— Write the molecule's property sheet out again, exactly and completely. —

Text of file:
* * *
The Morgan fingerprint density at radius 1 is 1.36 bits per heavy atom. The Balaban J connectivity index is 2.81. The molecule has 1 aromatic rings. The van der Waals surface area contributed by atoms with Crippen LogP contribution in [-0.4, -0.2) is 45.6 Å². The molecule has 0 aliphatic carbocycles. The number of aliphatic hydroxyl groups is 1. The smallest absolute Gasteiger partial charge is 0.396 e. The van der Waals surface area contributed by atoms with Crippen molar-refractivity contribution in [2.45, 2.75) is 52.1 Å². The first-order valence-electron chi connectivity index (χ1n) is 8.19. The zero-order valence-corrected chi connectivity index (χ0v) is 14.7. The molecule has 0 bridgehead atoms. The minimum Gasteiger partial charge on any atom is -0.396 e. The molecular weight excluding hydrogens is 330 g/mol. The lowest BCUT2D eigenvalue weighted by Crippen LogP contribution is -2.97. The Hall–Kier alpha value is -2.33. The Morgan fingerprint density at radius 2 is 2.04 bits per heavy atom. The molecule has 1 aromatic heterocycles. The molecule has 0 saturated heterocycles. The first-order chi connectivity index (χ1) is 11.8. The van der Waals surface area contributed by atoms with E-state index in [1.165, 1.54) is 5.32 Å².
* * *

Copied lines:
The Morgan fingerprint density at radius 1 is 1.36 bits per heavy atom. The Balaban J connectivity index is 2.81. The molecule has 1 aromatic rings. The van der Waals surface area contributed by atoms with Crippen LogP contribution in [-0.4, -0.2) is 45.6 Å². The molecule has 0 aliphatic carbocycles. The number of aliphatic hydroxyl groups is 1. The smallest absolute Gasteiger partial charge is 0.396 e. The van der Waals surface area contributed by atoms with Crippen molar-refractivity contribution in [2.45, 2.75) is 52.1 Å². The first-order valence-electron chi connectivity index (χ1n) is 8.19. The zero-order valence-corrected chi connectivity index (χ0v) is 14.7. The molecule has 0 bridgehead atoms. The minimum Gasteiger partial charge on any atom is -0.396 e. The molecular weight excluding hydrogens is 330 g/mol. The lowest BCUT2D eigenvalue weighted by Crippen LogP contribution is -2.97. The Hall–Kier alpha value is -2.33. The Morgan fingerprint density at radius 2 is 2.04 bits per heavy atom. The molecule has 1 aromatic heterocycles. The molecule has 0 saturated heterocycles. The first-order chi connectivity index (χ1) is 11.8. The van der Waals surface area contributed by atoms with E-state index in [1.165, 1.54) is 5.32 Å².